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Fundraising Through
Internet Searching


Strapped schools that seek new ways to supplement their income may not expect something for nothing, but it is possible -- nearly. There is a very uncomplicated way for schools and other nonprofit organizations to boost their bottom lines, simply by changing the online searching habits of students, parents, and staff.

"GoodSearch is an easy option for Internet searching that is beneficial to the school, and talk about an easy fund-raiser!" exclaims Jean Ferguson, principal of Amos P. Godby High School in Tallahassee, Florida.

A fellow administrator discovered the GoodSearch search engine (powered by Yahoo) while surfing the Internet and proposed that the school register as a participating nonprofit. Users of this search engine designate a school or other participating organization to "search for," and GoodSearch donates to that group for every search those users make. In just one year, Godby High School has received just under $800, which has been used for teacher appreciation activities and hospitality.

Join GoodSearch

To enroll your school or other nonprofit organization in GoodSearch, see the site's Add a Charity page. Be sure that your organization is not already enrolled by searching the database. Next, provide the name, address, employer ID number, and other required information. GoodSearch will verify the information and add your school to its participating organizations within a few days. You will be notified via email when your school is approved. Once your school has been added to the GoodSearch charities, spread the word among members of the school community so that they can designate the school and start earning cash for it through simple searching.

Ferguson appreciates that there are no restrictions about the use of the funds and that the service requires so little effort on the part of the school. GoodSearch is used on all of the computers at Godby High School, and teachers, students, parents have been asked to use it at home. The search engine is advertised on the school's Web site and has been shared through its listserv for parents.

"I even have GoodSearch saved on my home computer," stated Ferguson. "Raising money through GoodSearch is an example of how our school's fundraising efforts are entering the digital age.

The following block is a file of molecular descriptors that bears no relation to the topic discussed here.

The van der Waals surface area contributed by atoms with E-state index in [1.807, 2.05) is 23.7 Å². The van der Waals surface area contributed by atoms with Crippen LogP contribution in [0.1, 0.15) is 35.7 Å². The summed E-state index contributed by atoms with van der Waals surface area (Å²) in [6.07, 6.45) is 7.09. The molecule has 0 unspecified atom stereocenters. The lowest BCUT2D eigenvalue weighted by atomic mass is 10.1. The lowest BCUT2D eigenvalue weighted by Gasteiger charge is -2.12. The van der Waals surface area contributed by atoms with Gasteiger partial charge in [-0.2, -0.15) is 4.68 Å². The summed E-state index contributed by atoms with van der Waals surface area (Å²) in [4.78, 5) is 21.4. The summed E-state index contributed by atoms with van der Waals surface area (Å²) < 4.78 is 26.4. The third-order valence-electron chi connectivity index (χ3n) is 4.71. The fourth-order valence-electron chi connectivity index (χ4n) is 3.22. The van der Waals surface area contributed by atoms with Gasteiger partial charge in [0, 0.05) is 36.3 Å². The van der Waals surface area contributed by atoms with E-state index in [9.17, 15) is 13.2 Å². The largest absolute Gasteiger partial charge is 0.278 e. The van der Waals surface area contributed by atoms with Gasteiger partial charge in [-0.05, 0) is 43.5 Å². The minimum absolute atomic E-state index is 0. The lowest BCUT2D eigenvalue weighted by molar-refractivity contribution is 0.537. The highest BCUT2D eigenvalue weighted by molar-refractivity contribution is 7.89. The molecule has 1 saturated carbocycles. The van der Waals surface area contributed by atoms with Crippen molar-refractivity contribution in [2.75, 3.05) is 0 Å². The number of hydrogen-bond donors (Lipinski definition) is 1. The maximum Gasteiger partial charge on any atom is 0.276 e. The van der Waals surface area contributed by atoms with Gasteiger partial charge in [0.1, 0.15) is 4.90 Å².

It is about time we caught up with the students," she added.


GoodSearch, which is powered by Yahoo, operates like other search engines and returns results that users say are just as effective. There is no sacrifice in speed or quality of searches, and GoodSearch offers an optional safe search filter which sifts out adult Web search results.

"The only difference is that every time you do a search, GoodSearch will donate a penny to your school," explains JJ Ramberg, an MSNBC anchor who founded the site with her brother, Ken. "This is an ideal fundraiser in a school setting as students, faculty, and parents already use search engines, so GoodSearch offers them a way to turn something they are already doing into a way to support the school."

GoodSearch is also an ideal fundraiser for schools because it does not require that the students, faculty, or parents buy or sell anything. Instead, when just 500 people search four times a day and designate the same school, their activity will generate about $7,300 for that school over the course of a year.

"There are now more than 64,000 schools and nonprofits utilizing the GoodSearch search engine," Ramberg told Education World. "As many of our users say, Why wouldn't I use it?! GoodSearch has also been featured in the popular press by organizations such as O, The Oprah Magazine, ABC News, CNN and The New York Times."

Launched in 2005, GoodSearch is a free service that has mailed thousands of checks to nonprofits and schools across the country. It recently unveiled, a related online shopping mall that donates a percentage of each purchase to the user's designated nonprofit or school. With more than 700 top retailers participating -- from Wal-Mart to, eBay, and Target -- online shoppers have little reason not to help their schools and other organizations through their purchases. No user registration is required, so school supporters do not need to provide personal information or remember a password.

"Users simply go to, designate their school, click through to the store of their choice, and shop as they normally would," Ramberg added. "The consumer pays nothing extra, but a percentage of each purchase will go to the school."

Article by Cara Bafile
Education World®
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